Tristin Carey | Staff Writer
Autism spectrum disorder (ASD) is believed to be more common in men than women. This appears to be backed up by diagnosis rates. However, the extent to which this is true may be overestimated. Although the ratio of autistic men to autistic women in child and adolescent autistic clinics is five to one, the ratio in adult clinics is only two to one. There is clearly a problem with the diagnosis of autistic women, and the root of this problem is sexism. Social expectations of girls result in many overlooked cases, and this is made worse by the neurosexism inherent in autism research.
In neuroscience, the term neurosexism is used to refer to the practice of using flawed scientific studies in order to prove that there are sex differences in the mind. In autism research, perhaps the clearest example of neurosexism is the extreme male brain (EMB) theory of autism. Instead of having a consistent explanation for autistic behavior, EMB theory is only able to describe it. In their paper, Rosalind Ridley explains the concept of gendered brains. To summarize, male brains are more systemizing than empathizing, and female brains are more empathizing than systemizing. Autistic brains are also more systemizing than empathizing, leading to them being described as “extreme male brains” regardless of the person’s gender.
Describing autistic brains as “extremely male” is inappropriate for two reasons. First, many autistic people take issue with the idea that they are low empathizers, with some stating they experience normal levels of empathy, and others experiencing hyperempathy. The fact that around half of all autistic people have alexithymia further complicates the conception that autism equivalent to low empathy. Alexithymia is just the difficulty in understanding and recognizing emotions, so even people with alexithymia can have empathy. While this may refute the empathizing aspect of the extreme male brain theory, there is still another problem with it outside the purview of science –the term has penetrated society. Teachers and parents regularly overlook the possibility of a girl being autistic due to the belief that autism is a boys’ disorder. This belief has also influenced how professionals think of autism.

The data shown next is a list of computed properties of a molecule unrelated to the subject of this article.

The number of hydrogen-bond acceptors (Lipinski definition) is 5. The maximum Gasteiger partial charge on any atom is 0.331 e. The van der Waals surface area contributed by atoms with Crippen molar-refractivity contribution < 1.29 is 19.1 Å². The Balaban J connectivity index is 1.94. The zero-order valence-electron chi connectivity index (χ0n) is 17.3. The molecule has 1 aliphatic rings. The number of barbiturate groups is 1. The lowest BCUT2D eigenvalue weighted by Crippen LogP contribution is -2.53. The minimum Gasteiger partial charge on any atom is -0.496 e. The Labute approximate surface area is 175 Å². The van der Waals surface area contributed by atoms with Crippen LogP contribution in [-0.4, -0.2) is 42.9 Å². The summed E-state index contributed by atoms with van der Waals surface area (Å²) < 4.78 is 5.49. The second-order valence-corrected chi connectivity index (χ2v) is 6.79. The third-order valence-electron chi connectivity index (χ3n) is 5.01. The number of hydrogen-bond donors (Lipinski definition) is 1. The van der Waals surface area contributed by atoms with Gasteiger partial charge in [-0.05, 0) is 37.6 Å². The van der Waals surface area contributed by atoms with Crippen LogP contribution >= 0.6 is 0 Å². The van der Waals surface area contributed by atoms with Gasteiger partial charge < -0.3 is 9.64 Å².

Sarah Bargiela, Robyn Steward, and William Mandy performed a study on fourteen autistic women and found several negative effects that could likely be attributed to being undiagnosed, misdiagnosed, or diagnosed much later than autistic males. Of the fourteen women, twelve women ran into major hurdles with getting diagnosed. One woman reported being diagnosed with dissociative identity disorder instead. Another was laughed at by her psychiatric nurse. Diagnosis of women certainly isn’t being helped by harmful stereotypes of femininity, either. As children in school, many of the women were quiet and passive. Rather than this being seen as a symptom of autism, this was instead seen as being in line with social expectations of girls.
Not being diagnosed tended to have severe consequences for the women in the study. Nine out of fourteen women were sexually abused, and this can be partially linked to not being able to recognize their autistic behaviors that could put them in danger. Many autistic women use social mimicry, where they copy speech patterns and body language. Sometimes, this led to inadvertently copying flirtations. Since autistic people often have difficulty reading people, sexual attraction was sometimes mistaken for friendliness. One woman is quoted in the study as saying, “Had I known about Asperger’s I think I’d have known that I’m more suggestible.”
The failure of the medical community to see autism as more than just a boys’ disorder has led to unnecessary suffering. The “extreme male brain” theory of autism needs to be retired, and professionals and teachers need to be reeducated on what autism is if we want to improve the lives of autistic women.